You’ll note that multi cell Li-ion battery packs usually come with two connectors—one for use and one for charging. The charging connector contains a wire to each battery junction to allow cell-balanced charging (Photo 5). Battery packs that feature balanced charging usually contain the JST HX connector for charging. The power contacts are another story. They may be JST HSNG style, Dean’s connector or other specialty types.

Photo 5
There seems to be some standardization on balanced Li-ion cell chargers. They require a common plus 1 wire for each cell so each cell can be monitored and charged independently. This means any battery pack with more than one cell requires separate connectors for charging and discharging.

Small Bots ‘n Bats
You’ll find plenty of the small robot bases using AA batteries with a UNO or some other micro platform as its controller. There is nothing wrong with these inexpensive platforms for educational purposes. With a fresh set of batteries, you will usually have predictable behavior. In rather short order however, things will begin to go loony. The motor load will begin to affect the controller as the battery voltage dips. Even at 6 V, with a low drop out regulator, the controller operation and any sensors will quickly become unpredictable. This can be truly a frustrating time for the newbie, as one searches their code for a logic error that might produce the inappropriate action observed, when actually there may be nothing wrong!

You can save a lot of heartache if you just add an extra battery (or two) to raise the voltage to 7.5 V or even better 9 V. I’ve seen kids quickly lose interest or give up entirely simply because they don’t understand what’s happening. I’ve found a better solution is to replace the AAs with a couple of Li-ion 18650 type 3.7 V cells. The 18650 looks like an over-sized AA battery and has battery holders that are similar (Photo 6). You can expect about 2,000 mA-hours from AA cells. The 18650 Li-ion cells pack about three times the energy and they can be popped out and recharged in a few hours. Li-ion flat packs can also be used here, but they are not as “universal” as the 18650 single cells.

Photo 6
Replacing four AA cells with two 18650 Li-ion cells can save a lot of head scratching when unexpected behavior is due to battery droop. The AA cells (4 x 1.5 V) does not leave much headroom when a 5 V regulator is used. Not only is the discharge curve relatively flat for Li-ion cells (2 x 3.7 V) preventing drops in regulation, but the 18650 packs 3 times the energy.

It is a good idea to remove batteries from any equipment that will not be used for extended periods of time. Many devices today—like the ones with auto off functions—have parasitic circuits that continue to draw minuscule currents even when “off”. These will continue to draw down your batteries until they are unusable. Even though Li-ion cells have a protective circuit that prevents them from being discharged below a safe level—approximately 2.75 V/cell—this internal circuitry is parasitic and acts as a tiny load. While self-discharge is only a few percent per month, once the cell voltage drops below a critical voltage this circuitry may not allow it to be recharged. So always store a rechargeable in a “charged” state.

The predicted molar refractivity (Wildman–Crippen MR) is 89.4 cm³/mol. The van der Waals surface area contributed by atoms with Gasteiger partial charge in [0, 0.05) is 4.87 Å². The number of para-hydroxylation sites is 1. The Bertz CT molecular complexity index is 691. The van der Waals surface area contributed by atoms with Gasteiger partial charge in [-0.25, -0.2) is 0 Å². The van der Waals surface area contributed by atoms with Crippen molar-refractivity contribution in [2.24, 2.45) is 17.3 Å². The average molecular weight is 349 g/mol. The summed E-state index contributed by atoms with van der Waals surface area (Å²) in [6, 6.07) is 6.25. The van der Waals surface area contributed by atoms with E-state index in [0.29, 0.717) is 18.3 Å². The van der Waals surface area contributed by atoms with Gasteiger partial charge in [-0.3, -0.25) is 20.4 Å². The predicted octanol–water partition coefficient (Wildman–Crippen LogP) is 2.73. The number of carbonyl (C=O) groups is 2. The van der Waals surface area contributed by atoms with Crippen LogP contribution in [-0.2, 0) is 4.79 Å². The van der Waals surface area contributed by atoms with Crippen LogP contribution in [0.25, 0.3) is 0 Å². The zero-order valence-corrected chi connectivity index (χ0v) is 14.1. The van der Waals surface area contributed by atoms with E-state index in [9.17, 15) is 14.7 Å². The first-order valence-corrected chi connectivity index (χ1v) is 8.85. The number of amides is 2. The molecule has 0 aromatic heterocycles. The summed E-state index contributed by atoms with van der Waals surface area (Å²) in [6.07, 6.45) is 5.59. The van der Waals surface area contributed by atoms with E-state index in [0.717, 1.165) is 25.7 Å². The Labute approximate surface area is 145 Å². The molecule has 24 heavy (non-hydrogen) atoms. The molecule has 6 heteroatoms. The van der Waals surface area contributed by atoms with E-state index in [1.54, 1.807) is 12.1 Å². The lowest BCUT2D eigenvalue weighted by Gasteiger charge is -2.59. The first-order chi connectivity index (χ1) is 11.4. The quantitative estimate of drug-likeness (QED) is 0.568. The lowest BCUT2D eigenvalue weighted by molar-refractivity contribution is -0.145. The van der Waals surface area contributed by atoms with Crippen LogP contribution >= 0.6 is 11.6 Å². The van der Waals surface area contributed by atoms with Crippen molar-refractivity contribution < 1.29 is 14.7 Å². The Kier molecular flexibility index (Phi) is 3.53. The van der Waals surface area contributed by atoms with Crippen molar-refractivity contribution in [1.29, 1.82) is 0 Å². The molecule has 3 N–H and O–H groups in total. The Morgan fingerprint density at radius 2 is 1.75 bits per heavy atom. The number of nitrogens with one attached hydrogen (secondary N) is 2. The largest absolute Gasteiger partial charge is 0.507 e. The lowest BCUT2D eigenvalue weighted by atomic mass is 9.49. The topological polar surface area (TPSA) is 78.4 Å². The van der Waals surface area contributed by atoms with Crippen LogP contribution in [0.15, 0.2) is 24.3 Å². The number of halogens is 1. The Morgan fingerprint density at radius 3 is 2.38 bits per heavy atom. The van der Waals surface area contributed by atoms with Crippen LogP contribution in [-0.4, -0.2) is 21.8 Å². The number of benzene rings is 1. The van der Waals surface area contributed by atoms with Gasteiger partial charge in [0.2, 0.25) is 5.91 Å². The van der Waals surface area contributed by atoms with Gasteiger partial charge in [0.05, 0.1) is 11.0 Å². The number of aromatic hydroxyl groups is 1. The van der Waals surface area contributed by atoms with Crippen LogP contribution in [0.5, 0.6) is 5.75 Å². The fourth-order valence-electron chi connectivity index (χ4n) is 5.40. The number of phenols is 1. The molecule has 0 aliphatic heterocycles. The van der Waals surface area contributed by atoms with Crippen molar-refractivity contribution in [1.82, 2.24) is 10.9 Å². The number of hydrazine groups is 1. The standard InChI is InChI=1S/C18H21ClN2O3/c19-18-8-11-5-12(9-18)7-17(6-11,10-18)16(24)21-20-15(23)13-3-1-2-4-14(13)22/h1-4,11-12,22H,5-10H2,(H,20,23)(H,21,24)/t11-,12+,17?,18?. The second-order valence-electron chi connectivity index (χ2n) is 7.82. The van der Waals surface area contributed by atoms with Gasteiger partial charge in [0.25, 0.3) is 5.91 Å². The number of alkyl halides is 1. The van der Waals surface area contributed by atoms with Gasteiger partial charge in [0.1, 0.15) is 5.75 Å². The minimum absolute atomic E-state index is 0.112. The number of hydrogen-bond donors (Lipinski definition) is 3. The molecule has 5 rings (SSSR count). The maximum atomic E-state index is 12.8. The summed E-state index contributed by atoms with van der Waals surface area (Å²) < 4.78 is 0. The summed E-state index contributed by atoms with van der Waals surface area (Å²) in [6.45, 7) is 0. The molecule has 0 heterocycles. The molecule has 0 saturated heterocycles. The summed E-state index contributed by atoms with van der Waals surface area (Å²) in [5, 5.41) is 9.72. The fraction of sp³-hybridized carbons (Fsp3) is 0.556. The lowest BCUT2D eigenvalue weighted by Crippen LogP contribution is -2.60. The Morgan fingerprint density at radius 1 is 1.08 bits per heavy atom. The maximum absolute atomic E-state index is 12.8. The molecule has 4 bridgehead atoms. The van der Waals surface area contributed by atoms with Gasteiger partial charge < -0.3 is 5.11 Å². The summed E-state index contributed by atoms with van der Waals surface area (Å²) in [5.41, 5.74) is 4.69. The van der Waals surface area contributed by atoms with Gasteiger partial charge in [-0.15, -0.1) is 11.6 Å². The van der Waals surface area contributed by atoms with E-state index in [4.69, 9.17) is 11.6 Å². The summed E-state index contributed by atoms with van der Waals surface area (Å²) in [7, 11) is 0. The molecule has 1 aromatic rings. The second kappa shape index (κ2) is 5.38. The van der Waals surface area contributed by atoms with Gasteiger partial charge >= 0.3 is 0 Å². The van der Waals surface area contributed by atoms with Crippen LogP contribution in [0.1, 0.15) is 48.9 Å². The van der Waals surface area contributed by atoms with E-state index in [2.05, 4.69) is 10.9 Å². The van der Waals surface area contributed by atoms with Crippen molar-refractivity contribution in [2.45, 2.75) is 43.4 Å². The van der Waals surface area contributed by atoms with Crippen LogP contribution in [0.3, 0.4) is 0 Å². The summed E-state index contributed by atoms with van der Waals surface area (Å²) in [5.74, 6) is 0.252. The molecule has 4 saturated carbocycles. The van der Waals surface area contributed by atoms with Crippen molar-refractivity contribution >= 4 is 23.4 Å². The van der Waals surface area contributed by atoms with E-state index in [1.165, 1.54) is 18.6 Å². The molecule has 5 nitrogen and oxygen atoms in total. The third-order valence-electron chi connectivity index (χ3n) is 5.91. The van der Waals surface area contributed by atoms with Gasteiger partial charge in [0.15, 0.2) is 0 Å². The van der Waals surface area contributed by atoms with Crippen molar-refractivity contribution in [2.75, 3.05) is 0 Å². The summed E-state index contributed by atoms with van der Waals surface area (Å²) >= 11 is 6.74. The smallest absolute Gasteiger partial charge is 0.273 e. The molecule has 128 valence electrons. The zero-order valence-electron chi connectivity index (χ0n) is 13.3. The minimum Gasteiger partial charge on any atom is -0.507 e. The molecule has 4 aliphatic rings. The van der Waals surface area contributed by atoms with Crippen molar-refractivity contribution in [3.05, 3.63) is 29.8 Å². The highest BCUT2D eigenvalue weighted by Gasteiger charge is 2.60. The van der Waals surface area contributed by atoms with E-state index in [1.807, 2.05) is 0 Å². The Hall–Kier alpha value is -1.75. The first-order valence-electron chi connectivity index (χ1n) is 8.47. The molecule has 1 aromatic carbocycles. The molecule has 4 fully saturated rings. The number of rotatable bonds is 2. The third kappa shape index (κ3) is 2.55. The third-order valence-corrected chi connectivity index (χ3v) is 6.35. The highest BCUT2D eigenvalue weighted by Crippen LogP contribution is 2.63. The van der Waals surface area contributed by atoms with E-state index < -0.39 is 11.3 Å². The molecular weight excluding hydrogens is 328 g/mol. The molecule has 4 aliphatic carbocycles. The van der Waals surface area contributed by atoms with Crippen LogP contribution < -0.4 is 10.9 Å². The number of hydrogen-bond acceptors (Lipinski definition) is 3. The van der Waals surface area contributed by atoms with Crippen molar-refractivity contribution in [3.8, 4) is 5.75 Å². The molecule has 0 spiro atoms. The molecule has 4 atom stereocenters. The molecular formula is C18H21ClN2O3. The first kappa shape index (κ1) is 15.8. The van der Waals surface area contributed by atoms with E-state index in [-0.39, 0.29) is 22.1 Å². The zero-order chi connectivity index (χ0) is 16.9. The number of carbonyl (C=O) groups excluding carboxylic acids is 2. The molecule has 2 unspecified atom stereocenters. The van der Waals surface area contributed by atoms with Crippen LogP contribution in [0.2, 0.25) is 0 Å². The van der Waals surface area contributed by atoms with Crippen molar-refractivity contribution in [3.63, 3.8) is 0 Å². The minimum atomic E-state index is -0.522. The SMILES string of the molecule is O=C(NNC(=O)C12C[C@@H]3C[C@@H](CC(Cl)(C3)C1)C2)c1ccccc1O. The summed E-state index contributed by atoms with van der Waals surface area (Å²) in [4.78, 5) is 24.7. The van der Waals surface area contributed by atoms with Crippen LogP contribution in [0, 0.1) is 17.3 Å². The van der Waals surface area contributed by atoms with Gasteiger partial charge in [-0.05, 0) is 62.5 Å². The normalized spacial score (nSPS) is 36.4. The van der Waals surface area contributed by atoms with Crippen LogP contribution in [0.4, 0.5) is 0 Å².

Wireless Charging today
Wireless charging is only in its infancy. Today’s phone chargers are typically less than 5 W. But there is work being done on higher rated equipment. It is proper that these low power devices have such safeguards built-in to prevent unwanted catastrophes. We know from the not too distant past that, along with higher power density materials, comes the potential for calamity unless the proper safeguards are in place. Public education can limit the misuse and/or abuse of lithium technology, just as it has for the safe handling and use of gasoline.

In order for the electric vehicle to become useful, we will need to replenish its range-defining battery charge in fairly short order. This requires extreme infrastructure changes. You can tell by the size of the connectors and cable required for this process that this is high power. The holy grail is for this to happen wirelessly and automatically. From a simple pad embedded in ground where you park your vehicle, to a highway infrastructure that transfers power to your vehicle while you drive. Wireless power transfer is here to stay. Nikola Tesla must be at peace knowing that his work is beginning to bear fruit.

Additional materials from the author are available at:www.circuitcellar.com/article-materials

RESOURCES

Adafruit | www.adafruit.com
RECOM | www.recom-power.com
STMicrolectronics | www.st.com
Texas Instruments | www.ti.com

See the article in the May 334 issue of Circuit Cellar

Don’t miss out on upcoming issues of Circuit Cellar. Subscribe today!

Note: We’ve made the October 2017 issue of Circuit Cellar available as a free sample issue. In it, you’ll find a rich variety of the kinds of articles and information that exemplify a typical issue of the current magazine.